Part of the problem, he said, was that the dealership was simply keeping too many trade-ins. “We weren’t really doing a market analysis. And so the first step in our process was making a determination whether to go ahead and … take certain units to the auction to cut our overall [trade inventory] down,” he stated, and added that they will have to continually re-evaluate their trade parameters. “It really kind of depends on what segment that vehicle’s going to be in and how much spread you need to make your gross profit.” The process is not easy, however, and will take continued discipline and oversight. “That’s hard to get people to change because they’re used to taking in certain vehicles no matter what. That’s what they tend to continue to want to do.”

He said they are tackling that difficulty by trying to get salespeople and sales managers to focus on specifics instead of generalizing. “If they say, ‘Oh, this is good merchandise,’ we’re starting to say, ‘Why is it good merchandise? How many are selling in our market? How many do we have? How long do you think it’s going to take you to sell it? What’s the pricing plan and strategy for the unit?’” he explained.

“Experience and instincts are still very important, but what we’re trying to do now is lead with the data, the results. Let’s get the objective data and facts, and then let’s apply the subjectiveness or experience or instincts to that instead of just completely generalizing and completely relying on instincts, because as most of us know … markets are constantly changing.”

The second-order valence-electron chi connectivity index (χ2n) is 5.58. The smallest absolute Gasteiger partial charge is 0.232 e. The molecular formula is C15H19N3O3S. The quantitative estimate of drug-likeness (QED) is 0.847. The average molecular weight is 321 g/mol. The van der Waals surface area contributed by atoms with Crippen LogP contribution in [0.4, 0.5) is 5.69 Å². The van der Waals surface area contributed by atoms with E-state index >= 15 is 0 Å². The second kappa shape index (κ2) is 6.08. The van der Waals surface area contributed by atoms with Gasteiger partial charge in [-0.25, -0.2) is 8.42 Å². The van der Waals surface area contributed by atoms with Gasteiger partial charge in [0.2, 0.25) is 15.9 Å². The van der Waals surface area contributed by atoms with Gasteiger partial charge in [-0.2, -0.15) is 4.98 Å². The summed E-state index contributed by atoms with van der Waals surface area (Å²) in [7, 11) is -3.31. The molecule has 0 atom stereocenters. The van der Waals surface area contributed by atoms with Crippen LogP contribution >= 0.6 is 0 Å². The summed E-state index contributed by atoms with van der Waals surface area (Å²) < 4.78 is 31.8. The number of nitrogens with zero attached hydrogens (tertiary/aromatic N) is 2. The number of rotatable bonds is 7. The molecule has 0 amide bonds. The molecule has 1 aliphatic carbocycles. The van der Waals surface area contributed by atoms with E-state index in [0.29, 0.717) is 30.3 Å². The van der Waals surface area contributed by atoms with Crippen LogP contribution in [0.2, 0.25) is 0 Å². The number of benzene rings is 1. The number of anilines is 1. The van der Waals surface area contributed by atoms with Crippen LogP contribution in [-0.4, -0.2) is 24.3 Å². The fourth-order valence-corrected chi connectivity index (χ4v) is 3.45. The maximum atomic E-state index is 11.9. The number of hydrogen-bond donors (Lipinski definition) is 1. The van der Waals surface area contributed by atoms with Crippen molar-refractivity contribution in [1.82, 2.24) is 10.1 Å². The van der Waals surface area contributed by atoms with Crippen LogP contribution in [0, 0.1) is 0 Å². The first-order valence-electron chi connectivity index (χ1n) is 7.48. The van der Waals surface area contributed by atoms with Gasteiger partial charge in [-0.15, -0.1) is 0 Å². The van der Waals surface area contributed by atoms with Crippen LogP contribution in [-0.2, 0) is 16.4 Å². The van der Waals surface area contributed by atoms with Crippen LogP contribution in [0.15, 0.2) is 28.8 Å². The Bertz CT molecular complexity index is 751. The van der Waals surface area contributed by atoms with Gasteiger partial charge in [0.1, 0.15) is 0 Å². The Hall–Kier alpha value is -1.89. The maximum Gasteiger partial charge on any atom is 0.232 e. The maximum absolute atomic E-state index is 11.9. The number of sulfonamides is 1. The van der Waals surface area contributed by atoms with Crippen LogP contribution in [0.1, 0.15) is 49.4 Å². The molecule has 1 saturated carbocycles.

A Better Approach for Special Finance?
Although Abernathy said McKaig is “just in the beginning stages on setting up our inventory plan,” the practice of segmenting their used car inventory into categories seems to be making it a little easier to determine which kinds of vehicles tend to work well for subprime deals. “We’re really just going back to the basics and separating out what we think are prime or near-prime merchandise and having kind of a separate inventory for special finance,” he said. “We’re doing things like keeping up with our credit apps and tiering them so that we know the different categories and what percent comes in [that fits] the different categories so that we can then match up our inventory.”

“It’s really just bringing the focus back to turns … [and] reminding everyone that the return on investment is not just how many units, but it’s a combination of units and gross, and your ROI is determined by how much investment it takes to get those unit sales and gross,” said Abernathy.

The idea of accepting lower grosses in favor of moving more units seemed to be something he could entertain temporarily but not as a long-term strategy. “At this time we’re probably wanting the sales,” he said. “As far as high-volume, low gross, I don’t know that we really have approached that philosophically. We would like to obviously maximize grosses and we feel like that there are some high grosses that are going to average out lower-gross sales.” However, he added, “We’re going to be evolving over time because we want to grow out volume and our gross.”

Vol. 9, Issue 8